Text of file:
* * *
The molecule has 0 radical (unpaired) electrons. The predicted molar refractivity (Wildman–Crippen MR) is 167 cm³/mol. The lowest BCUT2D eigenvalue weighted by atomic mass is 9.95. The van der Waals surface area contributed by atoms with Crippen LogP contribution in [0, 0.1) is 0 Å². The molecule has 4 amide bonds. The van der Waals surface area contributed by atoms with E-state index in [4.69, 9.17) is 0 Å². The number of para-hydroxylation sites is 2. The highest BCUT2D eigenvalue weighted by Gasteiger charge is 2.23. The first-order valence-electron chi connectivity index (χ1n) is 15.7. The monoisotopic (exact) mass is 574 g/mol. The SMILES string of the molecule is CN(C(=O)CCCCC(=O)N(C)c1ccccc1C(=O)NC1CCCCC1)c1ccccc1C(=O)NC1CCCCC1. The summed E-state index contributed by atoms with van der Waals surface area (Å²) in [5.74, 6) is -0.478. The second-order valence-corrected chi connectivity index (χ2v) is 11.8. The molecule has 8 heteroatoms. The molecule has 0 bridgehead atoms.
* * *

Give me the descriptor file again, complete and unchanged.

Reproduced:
The molecule has 0 radical (unpaired) electrons. The predicted molar refractivity (Wildman–Crippen MR) is 167 cm³/mol. The lowest BCUT2D eigenvalue weighted by atomic mass is 9.95. The van der Waals surface area contributed by atoms with Crippen LogP contribution in [0, 0.1) is 0 Å². The molecule has 4 amide bonds. The van der Waals surface area contributed by atoms with E-state index in [4.69, 9.17) is 0 Å². The number of para-hydroxylation sites is 2. The highest BCUT2D eigenvalue weighted by Gasteiger charge is 2.23. The first-order valence-electron chi connectivity index (χ1n) is 15.7. The monoisotopic (exact) mass is 574 g/mol. The SMILES string of the molecule is CN(C(=O)CCCCC(=O)N(C)c1ccccc1C(=O)NC1CCCCC1)c1ccccc1C(=O)NC1CCCCC1. The summed E-state index contributed by atoms with van der Waals surface area (Å²) in [5.74, 6) is -0.478. The second-order valence-corrected chi connectivity index (χ2v) is 11.8. The molecule has 8 heteroatoms. The molecule has 0 bridgehead atoms.